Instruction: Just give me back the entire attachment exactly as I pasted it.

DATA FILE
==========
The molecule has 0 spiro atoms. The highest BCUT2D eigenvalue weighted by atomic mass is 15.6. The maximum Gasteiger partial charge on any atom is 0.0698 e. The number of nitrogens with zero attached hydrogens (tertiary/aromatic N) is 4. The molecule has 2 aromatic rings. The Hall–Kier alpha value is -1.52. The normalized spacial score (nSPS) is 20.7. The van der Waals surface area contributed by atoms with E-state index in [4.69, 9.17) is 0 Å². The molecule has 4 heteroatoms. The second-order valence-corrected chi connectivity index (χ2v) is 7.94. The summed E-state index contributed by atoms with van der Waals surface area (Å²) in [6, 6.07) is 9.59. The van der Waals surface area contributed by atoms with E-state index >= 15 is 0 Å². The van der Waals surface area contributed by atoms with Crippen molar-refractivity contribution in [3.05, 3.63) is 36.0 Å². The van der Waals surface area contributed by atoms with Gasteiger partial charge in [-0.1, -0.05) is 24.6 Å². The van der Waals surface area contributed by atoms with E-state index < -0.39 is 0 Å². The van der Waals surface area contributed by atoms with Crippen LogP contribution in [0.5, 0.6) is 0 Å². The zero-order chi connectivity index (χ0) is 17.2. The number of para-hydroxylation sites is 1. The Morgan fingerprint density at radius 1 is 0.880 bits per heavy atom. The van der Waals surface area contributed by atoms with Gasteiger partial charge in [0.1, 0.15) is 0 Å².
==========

The molecule has 0 spiro atoms. The highest BCUT2D eigenvalue weighted by atomic mass is 15.6. The maximum Gasteiger partial charge on any atom is 0.0698 e. The number of nitrogens with zero attached hydrogens (tertiary/aromatic N) is 4. The molecule has 2 aromatic rings. The Hall–Kier alpha value is -1.52. The normalized spacial score (nSPS) is 20.7. The van der Waals surface area contributed by atoms with E-state index in [4.69, 9.17) is 0 Å². The molecule has 4 heteroatoms. The second-order valence-corrected chi connectivity index (χ2v) is 7.94. The summed E-state index contributed by atoms with van der Waals surface area (Å²) in [6, 6.07) is 9.59. The van der Waals surface area contributed by atoms with E-state index >= 15 is 0 Å². The van der Waals surface area contributed by atoms with Crippen molar-refractivity contribution in [3.05, 3.63) is 36.0 Å². The van der Waals surface area contributed by atoms with Gasteiger partial charge in [-0.1, -0.05) is 24.6 Å². The van der Waals surface area contributed by atoms with E-state index < -0.39 is 0 Å². The van der Waals surface area contributed by atoms with Crippen LogP contribution in [0.5, 0.6) is 0 Å². The zero-order chi connectivity index (χ0) is 17.2. The number of para-hydroxylation sites is 1. The Morgan fingerprint density at radius 1 is 0.880 bits per heavy atom. The van der Waals surface area contributed by atoms with Gasteiger partial charge in [0.1, 0.15) is 0 Å².